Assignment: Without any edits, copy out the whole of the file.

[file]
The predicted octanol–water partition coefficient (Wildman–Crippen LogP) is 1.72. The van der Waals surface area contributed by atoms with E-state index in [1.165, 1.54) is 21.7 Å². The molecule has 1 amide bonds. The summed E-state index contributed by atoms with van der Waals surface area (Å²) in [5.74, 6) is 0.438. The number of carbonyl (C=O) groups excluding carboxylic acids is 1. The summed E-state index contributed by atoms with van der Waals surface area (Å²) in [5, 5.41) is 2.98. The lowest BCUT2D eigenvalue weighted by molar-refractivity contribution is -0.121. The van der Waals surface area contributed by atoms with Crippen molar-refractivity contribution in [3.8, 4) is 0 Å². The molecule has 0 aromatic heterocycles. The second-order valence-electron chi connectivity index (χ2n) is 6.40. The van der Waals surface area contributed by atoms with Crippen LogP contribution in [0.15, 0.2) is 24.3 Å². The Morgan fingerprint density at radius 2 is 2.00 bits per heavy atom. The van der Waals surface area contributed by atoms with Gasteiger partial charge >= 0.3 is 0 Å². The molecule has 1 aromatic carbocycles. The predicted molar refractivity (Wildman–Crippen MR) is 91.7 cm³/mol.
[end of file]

The predicted octanol–water partition coefficient (Wildman–Crippen LogP) is 1.72. The van der Waals surface area contributed by atoms with E-state index in [1.165, 1.54) is 21.7 Å². The molecule has 1 amide bonds. The summed E-state index contributed by atoms with van der Waals surface area (Å²) in [5.74, 6) is 0.438. The number of carbonyl (C=O) groups excluding carboxylic acids is 1. The summed E-state index contributed by atoms with van der Waals surface area (Å²) in [5, 5.41) is 2.98. The lowest BCUT2D eigenvalue weighted by molar-refractivity contribution is -0.121. The van der Waals surface area contributed by atoms with Crippen molar-refractivity contribution in [3.8, 4) is 0 Å². The molecule has 0 aromatic heterocycles. The second-order valence-electron chi connectivity index (χ2n) is 6.40. The van der Waals surface area contributed by atoms with Crippen LogP contribution in [0.15, 0.2) is 24.3 Å². The Morgan fingerprint density at radius 2 is 2.00 bits per heavy atom. The van der Waals surface area contributed by atoms with Gasteiger partial charge >= 0.3 is 0 Å². The molecule has 1 aromatic carbocycles. The predicted molar refractivity (Wildman–Crippen MR) is 91.7 cm³/mol.